Penguins and their flying neighbours

Penguins and their flying neighbours


Written by David McGonigal

While penguins are the cute, small, drawcards of an Antarctic voyage they are far from the only birds in this part of the world. Seeing various species of penguins going about their lives in their snowy colonies is certainly a highlight of every voyage.
There are 17 species of penguins around the world. Which ones you’ll see depends on where you go in Antarctica. Around the Antarctic Peninsula you’ll see lots of gentoo penguin colonies – they are instantly recognisable by the jaunty white flashes behind their eyes. You’re likely to encounter chinstrap penguins, too. They are feisty little guys who look like they are wearing black helmets, complete with the black “strap” around their necks that gives them their name. The third of the brushtail penguins of the peninsula are the Adelies. With flat heads and simple monochromatic feathers they look like the prototype model of a basic penguin. 
 
Then there’s the sub-Antarctic penguins. Around Patagonia you find Magellanic penguins with black and white head banding and a brash call that also gives them the name of jackass penguins. In the Falklands and South Georgia the large and beautiful king penguin is the most spectacular. Rockhoppers not only look eccentric with tufts of orange feathers above their eyes but live up to their name by preferring to crash onto surf rocks rather than land on the sandy beach next door. Macaroni penguin have impressive yellow crests like Yankee Doodle Dandy who “stuck a feather in his cap and called it macaroni”.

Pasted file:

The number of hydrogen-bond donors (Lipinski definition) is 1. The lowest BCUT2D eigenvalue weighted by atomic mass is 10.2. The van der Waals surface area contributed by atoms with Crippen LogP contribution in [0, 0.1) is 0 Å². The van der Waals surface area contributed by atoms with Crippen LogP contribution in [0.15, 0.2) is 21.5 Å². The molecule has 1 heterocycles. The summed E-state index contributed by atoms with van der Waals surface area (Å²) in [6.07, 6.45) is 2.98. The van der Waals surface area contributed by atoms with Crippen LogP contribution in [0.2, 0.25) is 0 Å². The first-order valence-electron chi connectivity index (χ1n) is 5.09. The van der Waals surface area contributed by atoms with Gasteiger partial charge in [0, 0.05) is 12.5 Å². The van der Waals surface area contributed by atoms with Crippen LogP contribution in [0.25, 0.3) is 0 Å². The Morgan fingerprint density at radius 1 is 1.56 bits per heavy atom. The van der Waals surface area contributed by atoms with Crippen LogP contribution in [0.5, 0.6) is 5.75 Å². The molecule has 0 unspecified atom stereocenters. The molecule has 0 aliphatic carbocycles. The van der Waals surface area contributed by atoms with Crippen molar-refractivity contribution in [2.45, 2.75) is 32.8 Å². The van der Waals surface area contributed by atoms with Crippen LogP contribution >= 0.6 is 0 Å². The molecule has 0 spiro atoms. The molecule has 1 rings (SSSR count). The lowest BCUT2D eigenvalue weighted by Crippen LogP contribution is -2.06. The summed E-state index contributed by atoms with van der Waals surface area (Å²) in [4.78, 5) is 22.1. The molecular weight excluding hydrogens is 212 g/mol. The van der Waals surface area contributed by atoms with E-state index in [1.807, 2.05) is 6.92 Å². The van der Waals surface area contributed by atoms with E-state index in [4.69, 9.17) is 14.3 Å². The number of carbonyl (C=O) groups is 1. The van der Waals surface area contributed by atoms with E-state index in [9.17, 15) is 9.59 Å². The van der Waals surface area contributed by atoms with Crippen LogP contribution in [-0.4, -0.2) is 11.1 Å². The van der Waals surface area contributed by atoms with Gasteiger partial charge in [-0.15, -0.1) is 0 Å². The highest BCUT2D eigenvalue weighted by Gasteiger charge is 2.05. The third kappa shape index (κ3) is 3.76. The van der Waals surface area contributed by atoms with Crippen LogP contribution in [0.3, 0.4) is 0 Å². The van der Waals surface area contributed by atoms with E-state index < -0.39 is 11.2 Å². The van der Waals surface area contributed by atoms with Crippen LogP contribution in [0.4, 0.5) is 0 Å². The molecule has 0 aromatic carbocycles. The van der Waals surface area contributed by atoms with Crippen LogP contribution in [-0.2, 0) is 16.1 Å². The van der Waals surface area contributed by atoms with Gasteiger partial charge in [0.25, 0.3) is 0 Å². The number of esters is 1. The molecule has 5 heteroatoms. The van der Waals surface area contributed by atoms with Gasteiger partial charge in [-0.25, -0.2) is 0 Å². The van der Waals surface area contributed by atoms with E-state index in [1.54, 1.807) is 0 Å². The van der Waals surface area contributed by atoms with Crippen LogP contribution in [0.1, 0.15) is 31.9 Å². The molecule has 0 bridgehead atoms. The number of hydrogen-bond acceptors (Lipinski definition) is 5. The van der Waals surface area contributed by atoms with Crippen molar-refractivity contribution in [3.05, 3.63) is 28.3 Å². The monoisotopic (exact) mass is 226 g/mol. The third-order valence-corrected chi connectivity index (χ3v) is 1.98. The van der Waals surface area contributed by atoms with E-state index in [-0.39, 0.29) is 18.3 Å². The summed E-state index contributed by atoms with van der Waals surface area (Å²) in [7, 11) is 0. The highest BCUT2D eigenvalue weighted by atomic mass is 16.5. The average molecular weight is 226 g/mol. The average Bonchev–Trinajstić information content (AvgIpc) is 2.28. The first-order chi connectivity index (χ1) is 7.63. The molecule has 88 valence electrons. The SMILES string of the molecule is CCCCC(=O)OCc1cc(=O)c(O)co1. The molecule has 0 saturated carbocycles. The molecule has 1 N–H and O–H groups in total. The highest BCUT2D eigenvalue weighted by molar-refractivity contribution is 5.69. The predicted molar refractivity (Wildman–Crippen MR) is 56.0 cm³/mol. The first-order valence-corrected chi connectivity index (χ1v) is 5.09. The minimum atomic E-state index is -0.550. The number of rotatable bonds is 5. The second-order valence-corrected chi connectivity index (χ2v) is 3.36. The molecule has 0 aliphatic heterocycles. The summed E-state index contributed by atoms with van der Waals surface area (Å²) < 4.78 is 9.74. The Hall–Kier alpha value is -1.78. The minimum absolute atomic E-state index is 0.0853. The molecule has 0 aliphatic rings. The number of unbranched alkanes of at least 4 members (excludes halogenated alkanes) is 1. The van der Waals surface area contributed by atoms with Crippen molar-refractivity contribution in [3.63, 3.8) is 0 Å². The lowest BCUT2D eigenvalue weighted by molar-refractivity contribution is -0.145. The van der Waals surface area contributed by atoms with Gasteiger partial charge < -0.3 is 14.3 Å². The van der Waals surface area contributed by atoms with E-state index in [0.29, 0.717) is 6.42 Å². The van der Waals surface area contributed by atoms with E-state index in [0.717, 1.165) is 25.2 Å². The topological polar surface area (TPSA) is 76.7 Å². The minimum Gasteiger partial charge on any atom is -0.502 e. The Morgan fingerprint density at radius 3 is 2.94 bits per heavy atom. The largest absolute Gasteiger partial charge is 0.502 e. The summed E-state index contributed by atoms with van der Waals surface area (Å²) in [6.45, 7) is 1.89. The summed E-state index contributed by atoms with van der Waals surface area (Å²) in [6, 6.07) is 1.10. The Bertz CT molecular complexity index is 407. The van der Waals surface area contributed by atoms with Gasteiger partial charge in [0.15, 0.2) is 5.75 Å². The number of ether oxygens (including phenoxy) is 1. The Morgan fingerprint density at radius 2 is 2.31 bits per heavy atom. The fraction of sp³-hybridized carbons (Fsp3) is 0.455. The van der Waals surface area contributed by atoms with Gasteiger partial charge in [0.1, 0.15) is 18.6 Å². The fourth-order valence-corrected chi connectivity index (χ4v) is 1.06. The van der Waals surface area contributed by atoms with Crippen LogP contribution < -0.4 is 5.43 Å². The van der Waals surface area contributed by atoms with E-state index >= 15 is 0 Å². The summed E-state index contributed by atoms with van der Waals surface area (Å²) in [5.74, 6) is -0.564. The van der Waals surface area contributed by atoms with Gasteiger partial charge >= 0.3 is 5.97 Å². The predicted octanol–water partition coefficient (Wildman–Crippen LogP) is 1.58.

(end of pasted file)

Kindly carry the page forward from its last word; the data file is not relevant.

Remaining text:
Just sometimes you may find a majestic emperor penguin on an iceberg far from any emperor colony. This is likely to be a young bird out backpacking its way through puberty.
 
“There’s no such thing as a seagull,” is the lament of serious birders. Rather there are various types of gulls. In Antarctica you’ll see kelp gulls that are huge compared to Australia’s silver gulls. Those and flocks of cape petrels with their splotchy black and white colouring, are your constant companions throughout the voyage. 
 
Penguin colonies attract marauding skuas plotting to steal an egg or make off with an incautious young chick. At some colonies, particularly in South Georgia, they’ll be joined by giant petrels with the same intentions.
The sea days to and from Antarctica can be a wildlife extravaganza. Albatross and whales are the main drawcards. Even your first morning at sea is likely to reveal the elegant wandering albatross, the world’s largest flying bird, as well as giant petrels and, with luck, grey-headed or light-mantled albatross and almost certainly black-browed albatross. Prions and petrels abound on the open water, too. The smallest birds you’ll see in Antarctica are the storm petrels elegantly flitting above the waves delicately picking food off the water. 
 
At one point in crossing the Drake Passage you’ll pass through the Antarctic Convergence where you move from the South Atlantic Ocean to the much-colder Southern Ocean and this sometimes misty area can provide some great sightings. 
 
Of course, there has to be a challenge and, being Antarctica, it’s identifying which white bird is which. 
 
When the weather gets rough it’s the best chance to see one of the most beautiful birds in the world: the pure white snow petrel. Sometimes you just see the black of their eyes and feet against an iceberg backdrop. In “The Worst Journey in the World” Apsley Cherry-Garrard, Antarctica’s most lyrical explorer, wrote that they are “nearest to the fairies than anything else on earth”. If there’s any ice around keep your eyes peeled.
 
Perversely, the other all-white bird in Antarctica is one that only a mother could love. Snowy sheathbills, the only bird in Antarctica without webbed feet, are mostly found scavenging around the colony. Unkind expeditioners have been known to say that they rather resemble what would be the world’s ugliest chicken. 
 
Nor does their job description disappoint. Without webbed feet they have to fly non-stop from South America to Antarctica at the start of summer. Once there, their main task is eating penguin poo around the penguin colonies. Well, you take work where you can get it.

Image courtesy: David McGonigal

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